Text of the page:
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The story begins, as you might expect, with an old man. He is a fisherman who has not caught a fish in 84 days. He is also not eating very much. The two factors are related. We also meet a boy who is dear friends with the old man. The old man taught him to fish when he was young, and the boy brings the old man food. Does our language sound elementary and clipped? That’s because Hemingway’s prose is. His is just eight million times better than ours.
So that sets the stage. We’d also like to note that the old man has a name (Santiago), as does the young boy (Manolin), but the text always refers to them as "the old man" and "the boy." So this old man goes to sleep dreaming of the lions he used to see back in the day in Africa. He wakes before sunrise and does what fishermen do—get in his boat and head out to fish.
Not too long after that, the old man hooks a really, really, ridiculously big fish. A "marlin" to be more exact. An earth-shattering struggle of mythical proportions follows. Most of the novella consists of this struggle, which lasts over three days. It is a battle of strength and of wills. The old man sees the fish as his brother, not his enemy, yet he never wavers in his resolution to kill the thing. Which, ultimately, he does.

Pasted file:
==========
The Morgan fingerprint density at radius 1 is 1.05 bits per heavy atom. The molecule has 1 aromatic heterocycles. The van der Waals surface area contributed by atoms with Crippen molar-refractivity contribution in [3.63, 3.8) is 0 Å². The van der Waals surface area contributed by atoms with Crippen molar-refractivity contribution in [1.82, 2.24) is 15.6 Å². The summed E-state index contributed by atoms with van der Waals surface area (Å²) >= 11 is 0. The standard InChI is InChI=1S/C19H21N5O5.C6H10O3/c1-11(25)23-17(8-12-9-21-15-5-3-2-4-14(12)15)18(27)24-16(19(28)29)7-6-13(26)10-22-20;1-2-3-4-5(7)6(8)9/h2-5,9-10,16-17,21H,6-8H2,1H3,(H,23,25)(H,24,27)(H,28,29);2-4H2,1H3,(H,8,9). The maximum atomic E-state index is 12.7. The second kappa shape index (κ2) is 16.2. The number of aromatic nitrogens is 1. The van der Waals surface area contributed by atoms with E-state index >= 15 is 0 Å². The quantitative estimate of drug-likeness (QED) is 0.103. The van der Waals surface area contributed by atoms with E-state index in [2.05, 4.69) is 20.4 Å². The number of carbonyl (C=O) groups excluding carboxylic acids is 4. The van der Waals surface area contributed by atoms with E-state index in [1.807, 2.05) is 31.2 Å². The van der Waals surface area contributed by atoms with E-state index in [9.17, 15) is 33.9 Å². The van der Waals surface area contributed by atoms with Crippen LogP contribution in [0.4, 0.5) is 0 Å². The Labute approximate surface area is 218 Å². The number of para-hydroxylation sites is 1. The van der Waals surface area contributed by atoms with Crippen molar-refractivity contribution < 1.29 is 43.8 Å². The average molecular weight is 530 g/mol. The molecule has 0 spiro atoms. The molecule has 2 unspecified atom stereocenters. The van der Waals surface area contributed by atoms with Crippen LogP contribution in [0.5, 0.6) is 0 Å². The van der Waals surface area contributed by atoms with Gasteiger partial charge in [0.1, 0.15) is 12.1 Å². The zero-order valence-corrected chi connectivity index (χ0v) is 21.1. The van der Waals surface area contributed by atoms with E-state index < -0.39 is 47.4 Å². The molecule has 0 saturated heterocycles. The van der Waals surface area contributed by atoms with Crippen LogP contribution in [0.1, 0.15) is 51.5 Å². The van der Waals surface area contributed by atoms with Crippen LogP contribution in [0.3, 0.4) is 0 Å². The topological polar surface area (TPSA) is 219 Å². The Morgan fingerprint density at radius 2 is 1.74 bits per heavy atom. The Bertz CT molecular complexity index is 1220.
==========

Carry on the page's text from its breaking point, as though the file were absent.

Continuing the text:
But this is no happy ending. It’s just a happy mid-point followed by an extraordinarily sad ending. The old man straps the fish to the side of the boat and heads home. On the way, he is attacked by sharks, who slowly but surely eat away at the marlin while the old man, starving and exhausted, tries to beat them off with a harpoon, a club, and finally nothing but a simple knife. By the time he makes it back to shore, there is nothing left of the fish but a skeleton. The old man goes to sleep and dreams of the same lions of his youth—we like to imagine it's something similar to The Lion King.